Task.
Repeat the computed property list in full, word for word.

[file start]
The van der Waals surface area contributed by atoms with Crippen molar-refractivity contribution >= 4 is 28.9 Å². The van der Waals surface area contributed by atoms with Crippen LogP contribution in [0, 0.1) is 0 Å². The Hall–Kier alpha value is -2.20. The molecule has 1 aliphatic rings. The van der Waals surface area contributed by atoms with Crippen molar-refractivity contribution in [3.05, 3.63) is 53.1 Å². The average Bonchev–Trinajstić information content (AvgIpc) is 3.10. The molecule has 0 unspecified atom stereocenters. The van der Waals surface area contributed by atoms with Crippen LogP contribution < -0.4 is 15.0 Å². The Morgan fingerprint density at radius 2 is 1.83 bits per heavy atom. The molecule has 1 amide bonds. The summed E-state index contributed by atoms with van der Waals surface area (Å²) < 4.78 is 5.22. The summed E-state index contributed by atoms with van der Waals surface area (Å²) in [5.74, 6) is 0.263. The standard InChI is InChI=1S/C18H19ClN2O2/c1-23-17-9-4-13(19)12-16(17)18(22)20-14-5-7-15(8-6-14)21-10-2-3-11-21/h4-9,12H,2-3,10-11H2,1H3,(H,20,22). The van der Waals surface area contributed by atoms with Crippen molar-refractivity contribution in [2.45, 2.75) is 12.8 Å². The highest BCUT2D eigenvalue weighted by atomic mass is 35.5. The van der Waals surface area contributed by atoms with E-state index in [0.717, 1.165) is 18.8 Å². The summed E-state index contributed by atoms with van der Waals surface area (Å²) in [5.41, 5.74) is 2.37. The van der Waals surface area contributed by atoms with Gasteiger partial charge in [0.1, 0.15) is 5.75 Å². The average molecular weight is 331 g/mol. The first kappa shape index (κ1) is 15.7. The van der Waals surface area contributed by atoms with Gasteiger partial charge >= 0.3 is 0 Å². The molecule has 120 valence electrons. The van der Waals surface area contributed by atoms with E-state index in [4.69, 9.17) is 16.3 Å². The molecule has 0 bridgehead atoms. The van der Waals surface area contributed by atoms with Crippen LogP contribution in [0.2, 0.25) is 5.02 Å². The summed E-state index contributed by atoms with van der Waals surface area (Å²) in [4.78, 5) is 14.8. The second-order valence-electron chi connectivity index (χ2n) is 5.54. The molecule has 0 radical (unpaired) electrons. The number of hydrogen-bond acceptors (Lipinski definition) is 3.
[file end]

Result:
The van der Waals surface area contributed by atoms with Crippen molar-refractivity contribution >= 4 is 28.9 Å². The van der Waals surface area contributed by atoms with Crippen LogP contribution in [0, 0.1) is 0 Å². The Hall–Kier alpha value is -2.20. The molecule has 1 aliphatic rings. The van der Waals surface area contributed by atoms with Crippen molar-refractivity contribution in [3.05, 3.63) is 53.1 Å². The average Bonchev–Trinajstić information content (AvgIpc) is 3.10. The molecule has 0 unspecified atom stereocenters. The van der Waals surface area contributed by atoms with Crippen LogP contribution < -0.4 is 15.0 Å². The Morgan fingerprint density at radius 2 is 1.83 bits per heavy atom. The molecule has 1 amide bonds. The summed E-state index contributed by atoms with van der Waals surface area (Å²) < 4.78 is 5.22. The summed E-state index contributed by atoms with van der Waals surface area (Å²) in [5.74, 6) is 0.263. The standard InChI is InChI=1S/C18H19ClN2O2/c1-23-17-9-4-13(19)12-16(17)18(22)20-14-5-7-15(8-6-14)21-10-2-3-11-21/h4-9,12H,2-3,10-11H2,1H3,(H,20,22). The van der Waals surface area contributed by atoms with Crippen molar-refractivity contribution in [2.45, 2.75) is 12.8 Å². The highest BCUT2D eigenvalue weighted by atomic mass is 35.5. The van der Waals surface area contributed by atoms with E-state index in [0.717, 1.165) is 18.8 Å². The summed E-state index contributed by atoms with van der Waals surface area (Å²) in [5.41, 5.74) is 2.37. The van der Waals surface area contributed by atoms with Gasteiger partial charge in [0.1, 0.15) is 5.75 Å². The average molecular weight is 331 g/mol. The first kappa shape index (κ1) is 15.7. The van der Waals surface area contributed by atoms with Gasteiger partial charge >= 0.3 is 0 Å². The molecule has 120 valence electrons. The van der Waals surface area contributed by atoms with E-state index in [4.69, 9.17) is 16.3 Å². The molecule has 0 bridgehead atoms. The van der Waals surface area contributed by atoms with Crippen LogP contribution in [0.2, 0.25) is 5.02 Å². The summed E-state index contributed by atoms with van der Waals surface area (Å²) in [4.78, 5) is 14.8. The second-order valence-electron chi connectivity index (χ2n) is 5.54. The molecule has 0 radical (unpaired) electrons. The number of hydrogen-bond acceptors (Lipinski definition) is 3.